Sure play money is not the same as real poker, but even real money poker isn't the same for everyone, someone with millions in the bank is effectively going to play a low stakes game in the same way they would a play money game right?

Re: Poker (the card game)
« Reply #11 on: May 06, 2020, 05:32:51 PM »
I can understand this to a certain extent, I've tried to read/watch videos about some of these things, but to be honest I don't think I have the right brain for it all. It's helped me make slightly more sensible decisions but I can't get into all the mathematical stuff and all the fucking overblown lingo.

Sure play money is not the same as real poker, but even real money poker isn't the same for everyone, someone with millions in the bank is effectively going to play a low stakes game in the same way they would a play money game right?

I hear you and you're right on the second point. But in reality people with millions in the bank don't play micro stakes poker for the very reasons you've outlined.

I'm not sure if my issue is poker specific or if it's like any walk of life. You see a number of people having a conversation about something you know a lot about, and you see how wildly people can blindly and happily misinterpret things.


Puce Moment

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Re: Poker (the card game)
« Reply #12 on: May 11, 2020, 04:10:50 PM »
It does seem like there are a few people here who play, or who do not mind low buy-ins and not so egregious blinds.

I personally do prefer using my own money, just because I find that kind of (low level) stakes makes me play better, and stops opponents just pulling silly all-in moves at the start of the game.

I struggle with playing online for the same reasons outlined above - I'm okayish at calling tells, especially players that have a strong hand or get a good flop. I'm also pretty decent at bluffing, usually covering a good hand. I don't have much in the way of terminology or player psychology, but that is something I would really like to know more about.

The one thing you get with great players is the ability to pull out of a rising pot when they are already committed with a decent amount of money. Throwing those cards away and moving on, rather than doubling down on a speculative/bluff high bet, is the sign of a really level-headed pro.

Dewt

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Re: Poker (the card game)
« Reply #13 on: May 11, 2020, 04:19:40 PM »
The trouble with online poker is that you need to assume everybody at the table is working with an odds calculator in hand, which destroys the margins. And any serious game in real life is going to have you up against people who have taken the time to get really good at the mental calculations involved.

Yeah, there's another, less mathematical game on top of all of that (a mix of tactics and reading people), but it's difficult to leverage it when the odds are transparent.

In the early-2000s I did okay-ish with online poker. Chucked it all in when somebody called my 200 quid all-in bet on a straight when they had a low pair. It was just us two and I was all-in, so the cards were face up as the turn and river gave him a full house (not sure if these were the exact hands, but it was this situation). Just felt pointless and defeating that if you ever made it to a high-roller table you're playing with coked-up rich dickheads chasing thrills, making the game too volatile to play sensibly. I was an idiot too though.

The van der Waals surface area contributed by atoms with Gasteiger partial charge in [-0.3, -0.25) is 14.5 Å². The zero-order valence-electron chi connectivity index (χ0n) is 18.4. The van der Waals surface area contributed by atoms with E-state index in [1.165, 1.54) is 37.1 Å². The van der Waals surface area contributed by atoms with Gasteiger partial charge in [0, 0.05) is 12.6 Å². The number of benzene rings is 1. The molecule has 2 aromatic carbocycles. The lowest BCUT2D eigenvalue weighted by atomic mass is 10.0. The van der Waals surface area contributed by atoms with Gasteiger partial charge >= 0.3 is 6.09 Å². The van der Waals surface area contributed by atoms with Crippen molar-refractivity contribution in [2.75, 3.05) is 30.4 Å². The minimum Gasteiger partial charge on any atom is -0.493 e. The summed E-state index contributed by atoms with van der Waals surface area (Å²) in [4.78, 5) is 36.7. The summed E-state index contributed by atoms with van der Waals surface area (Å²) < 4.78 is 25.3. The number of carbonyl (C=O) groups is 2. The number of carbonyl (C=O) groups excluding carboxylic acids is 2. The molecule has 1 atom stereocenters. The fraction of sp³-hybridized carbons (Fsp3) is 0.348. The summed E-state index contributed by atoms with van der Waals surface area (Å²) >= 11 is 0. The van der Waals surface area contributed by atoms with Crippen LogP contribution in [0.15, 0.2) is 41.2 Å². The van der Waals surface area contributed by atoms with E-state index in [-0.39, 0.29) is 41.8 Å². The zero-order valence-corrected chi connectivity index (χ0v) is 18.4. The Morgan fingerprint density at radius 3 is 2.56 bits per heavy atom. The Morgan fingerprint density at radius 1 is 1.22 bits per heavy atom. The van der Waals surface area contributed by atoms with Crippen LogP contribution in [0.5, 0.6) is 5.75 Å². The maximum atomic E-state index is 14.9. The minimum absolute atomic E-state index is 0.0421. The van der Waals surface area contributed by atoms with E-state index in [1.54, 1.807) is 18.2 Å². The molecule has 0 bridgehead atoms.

Re: Poker (the card game)
« Reply #14 on: May 13, 2020, 11:16:33 PM »
It does seem like there are a few people here who play, or who do not mind low buy-ins and not so egregious blinds.

I personally do prefer using my own money, just because I find that kind of (low level) stakes makes me play better, and stops opponents just pulling silly all-in moves at the start of the game.

I struggle with playing online for the same reasons outlined above - I'm okayish at calling tells, especially players that have a strong hand or get a good flop. I'm also pretty decent at bluffing, usually covering a good hand. I don't have much in the way of terminology or player psychology, but that is something I would really like to know more about.

The one thing you get with great players is the ability to pull out of a rising pot when they are already committed with a decent amount of money. Throwing those cards away and moving on, rather than doubling down on a speculative/bluff high bet, is the sign of a really level-headed pro.

I would guess that you are not decent at bluffing, since bluffing is much less about pretending your face / body lying and much more about working out what % of the time you should be bluffing vs having value and then working out the most appropriate hands to use as a bluff.

On the last point - you are perhaps correct but I'd suggest the opposite is more true. Understanding how to use stack-to-pot ration is crucial.

Re: Poker (the card game)
« Reply #15 on: May 13, 2020, 11:21:02 PM »
The trouble with online poker is that you need to assume everybody at the table is working with an odds calculator in hand, which destroys the margins. And any serious game in real life is going to have you up against people who have taken the time to get really good at the mental calculations involved.

Yeah, there's another, less mathematical game on top of all of that (a mix of tactics and reading people), but it's difficult to leverage it when the odds are transparent.